Editor's Note: None.

2nd Logo
(April 8, 1990-January 9, 1992)

Spelling Entertainment, Inc. (1989)Spelling Entertainment, Inc.Spelling Entertainment, Inc. (1990)

Nicknames: "Abstract S", "Spiral S"

Logo: Just a black screen with "SPELLING ENTERTAINMENT INC." in a white Elephant font, and a stylized "S" that somewhat resembles the "S From Hell" Screen Gems logo. This "S", however, has three lines going upward, three lines going down, and a rounded rectangular structure behind it. "SPELLING" has the largest typeface, and "ENTERTAINMENT INC." is progressively smaller, and appear below the Spelling name.

Variant: On Twin Peaks, the logo is shown on a
blue background. Plus, the words are in a different font (though some episodes have the normal font).

FX/SFX: None really, except for the zoom in effect seen on 2nd season episodes of Beverly Hills, 90210.

Music/Sounds: Once again, the ending theme would usually play over.

Availability: Uncommon.
  • This was seen on Twin Peaks, but the CBS DVD releases, Cloo, Crime & Investigation airings and Netflix viewings remove this logo (though it might be on the season 1 DVD from Artisan/Republic and possibly on Warner Home Video releases too).
  • It's also seen on the first season of Beverly Hills, 90210 on Pop (not the UK one), Hulu, and the season 1 DVD, season 2 plasters it with the 4th logo with the 2006 CBS byline, Pop airings use the DVD prints.

Editor's Note: None.

3rd Logo
(January 23-May 7, 1992)

Nicknames: "Abstract S II", "Spiral S II", "Sliding/Sparkling Name"

Logo: Against a teal blue/white gradient background, we see the same "S" from the previous logo, but without the rounded rectangular structure drawing.
Spelling Television (1991)The name "SPELLING ENTERTAINMENT INC." in the same font as before sliding in. A registered trademark symbol fades in. The name sparkles.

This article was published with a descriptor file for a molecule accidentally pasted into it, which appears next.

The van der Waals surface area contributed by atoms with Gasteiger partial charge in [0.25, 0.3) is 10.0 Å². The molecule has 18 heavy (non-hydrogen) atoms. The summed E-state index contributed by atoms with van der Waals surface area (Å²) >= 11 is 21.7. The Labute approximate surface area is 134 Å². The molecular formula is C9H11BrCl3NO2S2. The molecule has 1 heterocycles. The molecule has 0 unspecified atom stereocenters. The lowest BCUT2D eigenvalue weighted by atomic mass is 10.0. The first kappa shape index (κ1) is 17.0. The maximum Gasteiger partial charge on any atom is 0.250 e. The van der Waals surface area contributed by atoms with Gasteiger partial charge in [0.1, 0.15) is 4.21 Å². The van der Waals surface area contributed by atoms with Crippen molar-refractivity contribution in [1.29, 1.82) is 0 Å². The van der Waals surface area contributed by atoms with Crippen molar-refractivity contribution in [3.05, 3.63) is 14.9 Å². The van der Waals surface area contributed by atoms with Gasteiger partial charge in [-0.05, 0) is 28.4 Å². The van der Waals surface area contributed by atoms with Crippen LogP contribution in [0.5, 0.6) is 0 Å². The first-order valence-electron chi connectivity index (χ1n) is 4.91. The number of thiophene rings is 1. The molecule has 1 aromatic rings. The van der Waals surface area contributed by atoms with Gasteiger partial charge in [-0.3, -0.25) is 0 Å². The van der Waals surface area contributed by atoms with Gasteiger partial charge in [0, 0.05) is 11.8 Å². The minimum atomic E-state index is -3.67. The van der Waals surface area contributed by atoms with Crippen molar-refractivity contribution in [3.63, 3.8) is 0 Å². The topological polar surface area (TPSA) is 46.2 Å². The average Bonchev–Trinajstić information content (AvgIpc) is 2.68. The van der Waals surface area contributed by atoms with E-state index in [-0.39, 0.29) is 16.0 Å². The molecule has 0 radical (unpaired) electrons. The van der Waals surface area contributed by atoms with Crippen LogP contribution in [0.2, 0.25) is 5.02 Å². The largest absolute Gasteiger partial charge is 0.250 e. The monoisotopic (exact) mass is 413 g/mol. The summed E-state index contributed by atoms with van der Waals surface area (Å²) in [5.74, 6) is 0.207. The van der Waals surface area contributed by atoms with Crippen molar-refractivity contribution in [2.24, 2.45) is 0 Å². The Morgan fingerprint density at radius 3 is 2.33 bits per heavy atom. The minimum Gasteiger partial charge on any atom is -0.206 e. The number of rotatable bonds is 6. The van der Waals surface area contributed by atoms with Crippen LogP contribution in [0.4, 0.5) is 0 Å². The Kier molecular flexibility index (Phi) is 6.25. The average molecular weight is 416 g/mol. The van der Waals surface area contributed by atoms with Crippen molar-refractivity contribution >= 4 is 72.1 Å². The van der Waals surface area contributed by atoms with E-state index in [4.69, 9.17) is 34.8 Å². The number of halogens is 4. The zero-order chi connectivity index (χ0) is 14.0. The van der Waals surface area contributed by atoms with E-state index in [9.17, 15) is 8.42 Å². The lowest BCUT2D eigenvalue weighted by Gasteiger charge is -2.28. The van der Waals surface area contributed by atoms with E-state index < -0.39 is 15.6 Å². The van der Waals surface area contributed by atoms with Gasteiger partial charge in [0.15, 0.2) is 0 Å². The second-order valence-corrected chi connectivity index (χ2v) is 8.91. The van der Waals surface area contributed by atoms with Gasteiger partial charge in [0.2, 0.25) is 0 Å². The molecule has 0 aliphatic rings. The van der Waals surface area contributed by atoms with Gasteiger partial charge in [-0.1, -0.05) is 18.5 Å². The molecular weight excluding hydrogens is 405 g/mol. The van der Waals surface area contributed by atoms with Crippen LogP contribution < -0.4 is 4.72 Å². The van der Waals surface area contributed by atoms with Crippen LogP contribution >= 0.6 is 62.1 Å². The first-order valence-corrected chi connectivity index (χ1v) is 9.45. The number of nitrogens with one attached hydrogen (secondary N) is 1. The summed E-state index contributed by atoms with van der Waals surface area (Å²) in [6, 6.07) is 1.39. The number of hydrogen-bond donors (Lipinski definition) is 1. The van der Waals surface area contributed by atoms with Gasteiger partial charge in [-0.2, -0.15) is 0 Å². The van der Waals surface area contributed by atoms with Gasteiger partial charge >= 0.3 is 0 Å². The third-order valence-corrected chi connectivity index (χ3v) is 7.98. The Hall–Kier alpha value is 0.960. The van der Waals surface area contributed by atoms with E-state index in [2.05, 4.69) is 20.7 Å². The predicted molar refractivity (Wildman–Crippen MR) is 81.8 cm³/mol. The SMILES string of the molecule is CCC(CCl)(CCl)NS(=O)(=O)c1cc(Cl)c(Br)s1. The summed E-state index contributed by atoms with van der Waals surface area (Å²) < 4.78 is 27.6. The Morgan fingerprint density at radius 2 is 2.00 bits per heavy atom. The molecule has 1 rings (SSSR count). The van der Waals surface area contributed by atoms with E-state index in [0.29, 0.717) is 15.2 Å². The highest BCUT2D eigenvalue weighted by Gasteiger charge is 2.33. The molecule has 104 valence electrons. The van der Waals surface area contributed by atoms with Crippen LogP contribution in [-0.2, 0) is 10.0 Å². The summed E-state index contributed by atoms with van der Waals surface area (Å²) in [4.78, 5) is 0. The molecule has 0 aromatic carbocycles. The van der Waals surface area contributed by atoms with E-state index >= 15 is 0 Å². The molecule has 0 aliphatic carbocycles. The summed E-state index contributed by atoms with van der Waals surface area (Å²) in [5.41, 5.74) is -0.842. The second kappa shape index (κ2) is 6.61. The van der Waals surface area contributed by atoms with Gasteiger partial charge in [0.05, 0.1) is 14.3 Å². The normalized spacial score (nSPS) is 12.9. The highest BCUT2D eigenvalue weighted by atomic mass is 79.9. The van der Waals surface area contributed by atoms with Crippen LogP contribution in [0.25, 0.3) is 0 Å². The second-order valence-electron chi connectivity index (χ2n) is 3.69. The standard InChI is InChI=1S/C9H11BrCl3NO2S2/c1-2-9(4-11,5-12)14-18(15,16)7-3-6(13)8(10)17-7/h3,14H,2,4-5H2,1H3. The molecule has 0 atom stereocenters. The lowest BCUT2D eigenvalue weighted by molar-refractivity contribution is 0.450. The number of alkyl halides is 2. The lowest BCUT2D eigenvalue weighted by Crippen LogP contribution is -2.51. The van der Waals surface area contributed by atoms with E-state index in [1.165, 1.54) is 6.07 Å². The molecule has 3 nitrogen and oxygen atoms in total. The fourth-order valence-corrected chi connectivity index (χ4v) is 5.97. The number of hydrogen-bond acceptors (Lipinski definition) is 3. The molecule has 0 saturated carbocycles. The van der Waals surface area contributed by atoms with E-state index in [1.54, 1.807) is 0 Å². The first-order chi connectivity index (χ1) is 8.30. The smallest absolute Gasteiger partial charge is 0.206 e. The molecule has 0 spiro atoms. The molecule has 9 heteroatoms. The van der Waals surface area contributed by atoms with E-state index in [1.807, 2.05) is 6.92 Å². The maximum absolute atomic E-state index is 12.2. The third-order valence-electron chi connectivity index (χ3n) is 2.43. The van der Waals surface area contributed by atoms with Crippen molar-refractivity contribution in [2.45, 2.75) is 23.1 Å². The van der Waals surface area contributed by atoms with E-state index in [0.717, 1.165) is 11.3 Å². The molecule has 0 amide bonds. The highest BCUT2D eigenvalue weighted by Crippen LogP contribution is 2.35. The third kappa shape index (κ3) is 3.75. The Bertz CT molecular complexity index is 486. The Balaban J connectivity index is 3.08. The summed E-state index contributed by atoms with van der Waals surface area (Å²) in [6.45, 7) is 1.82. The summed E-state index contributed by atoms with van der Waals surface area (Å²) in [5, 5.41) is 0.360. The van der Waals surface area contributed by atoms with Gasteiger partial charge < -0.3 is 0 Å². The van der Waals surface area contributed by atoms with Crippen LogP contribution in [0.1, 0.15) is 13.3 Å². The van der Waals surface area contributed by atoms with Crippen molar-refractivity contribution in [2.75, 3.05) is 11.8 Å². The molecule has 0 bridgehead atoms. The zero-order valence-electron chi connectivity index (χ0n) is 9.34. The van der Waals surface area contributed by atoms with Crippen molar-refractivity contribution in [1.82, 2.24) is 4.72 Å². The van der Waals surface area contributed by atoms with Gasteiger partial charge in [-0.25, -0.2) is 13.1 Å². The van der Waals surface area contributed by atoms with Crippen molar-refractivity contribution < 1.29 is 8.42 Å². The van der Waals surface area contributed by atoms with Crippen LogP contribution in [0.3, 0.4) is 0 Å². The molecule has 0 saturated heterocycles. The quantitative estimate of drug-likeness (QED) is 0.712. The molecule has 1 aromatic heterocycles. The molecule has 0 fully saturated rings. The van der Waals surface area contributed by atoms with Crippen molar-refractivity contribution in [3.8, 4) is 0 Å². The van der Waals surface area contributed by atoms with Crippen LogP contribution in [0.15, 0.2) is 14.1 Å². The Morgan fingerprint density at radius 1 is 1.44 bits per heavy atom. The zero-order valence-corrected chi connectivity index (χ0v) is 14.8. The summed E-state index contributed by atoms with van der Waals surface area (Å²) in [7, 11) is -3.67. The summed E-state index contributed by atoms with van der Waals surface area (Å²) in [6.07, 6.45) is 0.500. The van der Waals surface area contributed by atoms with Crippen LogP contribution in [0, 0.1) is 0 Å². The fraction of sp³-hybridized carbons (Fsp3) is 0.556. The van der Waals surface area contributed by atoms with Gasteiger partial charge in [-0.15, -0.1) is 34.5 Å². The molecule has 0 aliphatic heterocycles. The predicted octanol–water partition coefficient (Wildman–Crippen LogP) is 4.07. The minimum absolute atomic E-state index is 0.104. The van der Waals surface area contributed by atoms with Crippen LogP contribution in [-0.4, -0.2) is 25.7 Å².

FX/SFX: The drawing of the "S", the sliding of the name, and the sparkling of the name.

: The finishing of the ending theme from any show, or it is silent.

Availability: Extinct.

  • It was seen on Beverly Hills, 90210 episodes of the time.
  • On Pop rebroadcasts and DVD releases of Beverly Hills, 90210, it's plastered by the next logo with the CBS byline.
  • It was last seen when SoapNet aired it until their demise in 2013.

Editor's Note: None.

4th Logo
(July 8, 1992-May 13, 2007)

Spelling Television: 1992-1994Spelling Television: 1994-1995Spelling Television - Subsidiary of Blockbuster EntertainmentSpelling Television (1995)Spelling Daytime Television
Spelling Television: 1999-2000Spelling Television: 2000-2006Spelling Television Inc. (2003) (16:9)Spelling Television: 2006-

Logo: Against a teal background, two lines (one with streaks; the other with a filmstrip) roll out parallel to one another, then they connect with an arch at the right side, resembling the sha
pe of a magnet. The word "SPELLING" in Century Schoolbook font, slides-in from that direction, with the word "TELEVISION" inside the lower line. The "S" in Spelling is a bit larger than the rest of the logo, which shines in with "pings". From 1994 onward, the respective company byline fades in below the logo.

Bylines: Under it would read one of the following (as they appeared on screen):
  • 1994-1995: "A UNIT OF BLOCKBUSTER ENTERTAINMENT" (accompanied by the Blockbuster Video logo, a blue and yellow ticket stub)
  • 1994-1995: "A SUBSIDIARY OF BLOCKBUSTER ENTERTAINMENT" (accompanied by the Blockbuster Entertainment logo, like above)
  • 1995-1999: "a subsidiary of SPELLING ENTERTAINMENT GROUP, INC."
  • 1999-2006: "A PARAMOUNT/VIACOM COMPANY" (from September 1999-2000, it was in a plain Helvetica font; in October 1999, another version has the font changed to that of Viacom's "Wigga-Wigga" logo in a laser inscription effect)
  • 2006-2007: "A CBS COMPANY" (appears in a laser inscription effect right under the Spelling logo; the text is in Viacom's "Wigga-Wigga" font, but thinner)

  • This was referred to as "SPELLING TELEVISION INC." starting in 1999.
  • This was referred to as "SPELLING DAYTIME TELEVISION" on Sunset Beach from 1997-1999.
  • On a few episodes of the short-lived series Robin's Hoods, after the main logo is formed, the Blockbuster Video logo slides in from the left to its spot, making the byline appear as it moves.

FX/SFX: The sliding in of the "SPELLING" name, and the "S" in the name shining.

Music/Sounds: The finishing of the ending theme from any show, generic theme on NBC & The CW or it is silent (as it was when ABC Family reran 7th Heaven).

Availability: Common.
  • It can be seen on Beverly Hills, 90210 and Charmed, among others.
  • The "Daytime Television" variant is long gone, as Sunset Beach (the only show it was on) has not seen the light of day in over a decade.
  • The 2006 variant is currently seen on Pop and DVD releases of Beverly Hills, 90210 as it plasters the older logos, and appeared on the final season of 7th Heaven.

Editor's Note: The animation is a bit simple, but worked well to maintain with the changing bylines.